This stunning 4,585 square foot home in San Jose del Cabo, Mexico exemplifies sustainable indoor-outdoor living at its finest. In 2018, architecture firm FabrikG completed the home, which is located in an off-grid community about five and a half miles from downtown San Jose del Cabo on the East Cape hillside. It was constructed using rammed earth with locally-sourced stone and designed with passive solar principles. Paired with unobstructed ocean views and abundant outdoor spaces, Hawk Nest House creates a balanced harmony with the natural surroundings.
The home’s east side consists of three rammed earth volumes situated around an outdoor common area, with a walkway leading to the property’s best sea views. A tile vaulted roof covers the living room, and the kitchen’s arched entrance is also made of rammed earth. A small patio off the kitchen offers even more ocean views. In addition to the solar panels, which provide enough power to sustain the entire property, designers also included a water treatment plant to reuse water for irrigation when needed.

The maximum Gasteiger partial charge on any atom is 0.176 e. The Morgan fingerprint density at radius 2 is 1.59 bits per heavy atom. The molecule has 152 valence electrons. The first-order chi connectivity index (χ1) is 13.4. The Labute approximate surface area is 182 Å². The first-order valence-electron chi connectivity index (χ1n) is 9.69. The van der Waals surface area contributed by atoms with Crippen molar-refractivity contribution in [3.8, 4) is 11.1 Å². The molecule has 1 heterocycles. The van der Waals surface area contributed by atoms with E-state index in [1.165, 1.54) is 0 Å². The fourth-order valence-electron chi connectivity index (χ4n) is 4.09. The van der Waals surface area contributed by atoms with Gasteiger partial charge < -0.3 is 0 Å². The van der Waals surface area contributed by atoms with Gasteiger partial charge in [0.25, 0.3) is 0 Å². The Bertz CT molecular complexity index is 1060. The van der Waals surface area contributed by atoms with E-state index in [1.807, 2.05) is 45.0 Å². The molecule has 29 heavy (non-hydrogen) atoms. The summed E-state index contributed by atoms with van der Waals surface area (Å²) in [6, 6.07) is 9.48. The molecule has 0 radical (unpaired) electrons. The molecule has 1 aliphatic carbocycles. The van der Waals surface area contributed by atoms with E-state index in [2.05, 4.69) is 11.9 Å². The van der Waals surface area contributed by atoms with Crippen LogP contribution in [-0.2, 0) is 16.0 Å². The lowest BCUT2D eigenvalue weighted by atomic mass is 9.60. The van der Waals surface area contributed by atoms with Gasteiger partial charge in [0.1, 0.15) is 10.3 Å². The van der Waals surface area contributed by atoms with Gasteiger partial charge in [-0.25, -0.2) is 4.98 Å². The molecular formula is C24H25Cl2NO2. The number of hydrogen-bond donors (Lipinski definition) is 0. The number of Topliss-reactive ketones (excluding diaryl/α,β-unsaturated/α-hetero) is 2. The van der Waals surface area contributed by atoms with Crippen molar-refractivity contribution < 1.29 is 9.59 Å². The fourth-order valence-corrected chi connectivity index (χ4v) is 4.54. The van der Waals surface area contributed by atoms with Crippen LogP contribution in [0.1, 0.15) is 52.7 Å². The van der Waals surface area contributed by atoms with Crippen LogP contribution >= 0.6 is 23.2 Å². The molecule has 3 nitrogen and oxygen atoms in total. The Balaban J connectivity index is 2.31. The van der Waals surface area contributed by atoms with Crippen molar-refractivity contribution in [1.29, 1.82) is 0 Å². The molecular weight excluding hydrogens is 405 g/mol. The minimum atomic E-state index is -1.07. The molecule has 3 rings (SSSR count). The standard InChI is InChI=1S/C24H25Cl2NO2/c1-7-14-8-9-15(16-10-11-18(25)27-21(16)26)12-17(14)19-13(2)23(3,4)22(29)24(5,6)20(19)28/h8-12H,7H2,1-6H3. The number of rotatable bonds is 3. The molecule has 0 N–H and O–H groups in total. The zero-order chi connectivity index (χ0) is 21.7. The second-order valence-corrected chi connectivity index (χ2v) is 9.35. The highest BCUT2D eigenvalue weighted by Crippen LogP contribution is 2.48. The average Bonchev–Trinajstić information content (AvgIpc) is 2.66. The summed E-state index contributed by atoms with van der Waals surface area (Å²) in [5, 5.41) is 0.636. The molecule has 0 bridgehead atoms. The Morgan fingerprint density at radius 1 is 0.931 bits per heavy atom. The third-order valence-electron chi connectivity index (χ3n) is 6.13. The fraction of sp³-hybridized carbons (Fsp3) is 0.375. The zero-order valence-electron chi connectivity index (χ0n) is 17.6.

The main living quarters are located in the house’s right wing, connected with a wooden walkway. There are two master bedrooms, plus two bathrooms surrounding a patio with an outdoor shower, tub and local stone walls. Apart from the main house, there is also a garage, a rammed earth guest house and a small, vaulted meditation room. The owner, an artist, has a studio situated on the northeast end of the property. For the landscaping, native desert plants on the patios and outside property require little to no irrigation.
According to the architects, this type of construction using rammed earth and traditional local stone masonry is advantageous in arid climates. The thermal mass of the thick earth walls regulates temperatures throughout the day and night, while the openness of the house encourages cross-ventilation. Unique elements are found throughout the home, including windows accented with sustainably-sourced and naturally-treated wood, and exterior walls treated with charred wood and coated in natural oil (a Japanese technique called Shou Sugi Ban).
Images via FabrikG